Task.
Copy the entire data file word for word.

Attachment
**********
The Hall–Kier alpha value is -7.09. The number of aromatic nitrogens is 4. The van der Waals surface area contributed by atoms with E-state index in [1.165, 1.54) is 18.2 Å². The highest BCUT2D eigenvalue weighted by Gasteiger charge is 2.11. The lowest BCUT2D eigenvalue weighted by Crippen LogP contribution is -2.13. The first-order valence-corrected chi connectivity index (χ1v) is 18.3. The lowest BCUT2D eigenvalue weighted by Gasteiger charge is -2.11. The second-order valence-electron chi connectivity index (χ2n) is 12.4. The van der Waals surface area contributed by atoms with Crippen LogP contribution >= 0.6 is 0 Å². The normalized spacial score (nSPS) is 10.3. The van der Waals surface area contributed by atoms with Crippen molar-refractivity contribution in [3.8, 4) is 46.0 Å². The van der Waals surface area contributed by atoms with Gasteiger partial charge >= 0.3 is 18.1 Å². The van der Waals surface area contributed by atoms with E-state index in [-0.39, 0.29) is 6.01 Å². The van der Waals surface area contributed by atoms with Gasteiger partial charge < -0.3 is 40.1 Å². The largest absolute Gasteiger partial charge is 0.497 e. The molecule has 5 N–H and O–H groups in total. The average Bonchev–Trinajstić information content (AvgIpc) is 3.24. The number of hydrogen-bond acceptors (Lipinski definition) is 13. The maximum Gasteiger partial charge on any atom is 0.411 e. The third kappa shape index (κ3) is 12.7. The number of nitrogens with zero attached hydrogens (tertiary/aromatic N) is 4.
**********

The Hall–Kier alpha value is -7.09. The number of aromatic nitrogens is 4. The van der Waals surface area contributed by atoms with E-state index in [1.165, 1.54) is 18.2 Å². The highest BCUT2D eigenvalue weighted by Gasteiger charge is 2.11. The lowest BCUT2D eigenvalue weighted by Crippen LogP contribution is -2.13. The first-order valence-corrected chi connectivity index (χ1v) is 18.3. The lowest BCUT2D eigenvalue weighted by Gasteiger charge is -2.11. The second-order valence-electron chi connectivity index (χ2n) is 12.4. The van der Waals surface area contributed by atoms with Crippen LogP contribution >= 0.6 is 0 Å². The normalized spacial score (nSPS) is 10.3. The van der Waals surface area contributed by atoms with Crippen molar-refractivity contribution in [3.8, 4) is 46.0 Å². The van der Waals surface area contributed by atoms with Gasteiger partial charge >= 0.3 is 18.1 Å². The van der Waals surface area contributed by atoms with E-state index in [-0.39, 0.29) is 6.01 Å². The van der Waals surface area contributed by atoms with Gasteiger partial charge < -0.3 is 40.1 Å². The largest absolute Gasteiger partial charge is 0.497 e. The molecule has 5 N–H and O–H groups in total. The average Bonchev–Trinajstić information content (AvgIpc) is 3.24. The number of hydrogen-bond acceptors (Lipinski definition) is 13. The maximum Gasteiger partial charge on any atom is 0.411 e. The third kappa shape index (κ3) is 12.7. The number of nitrogens with zero attached hydrogens (tertiary/aromatic N) is 4.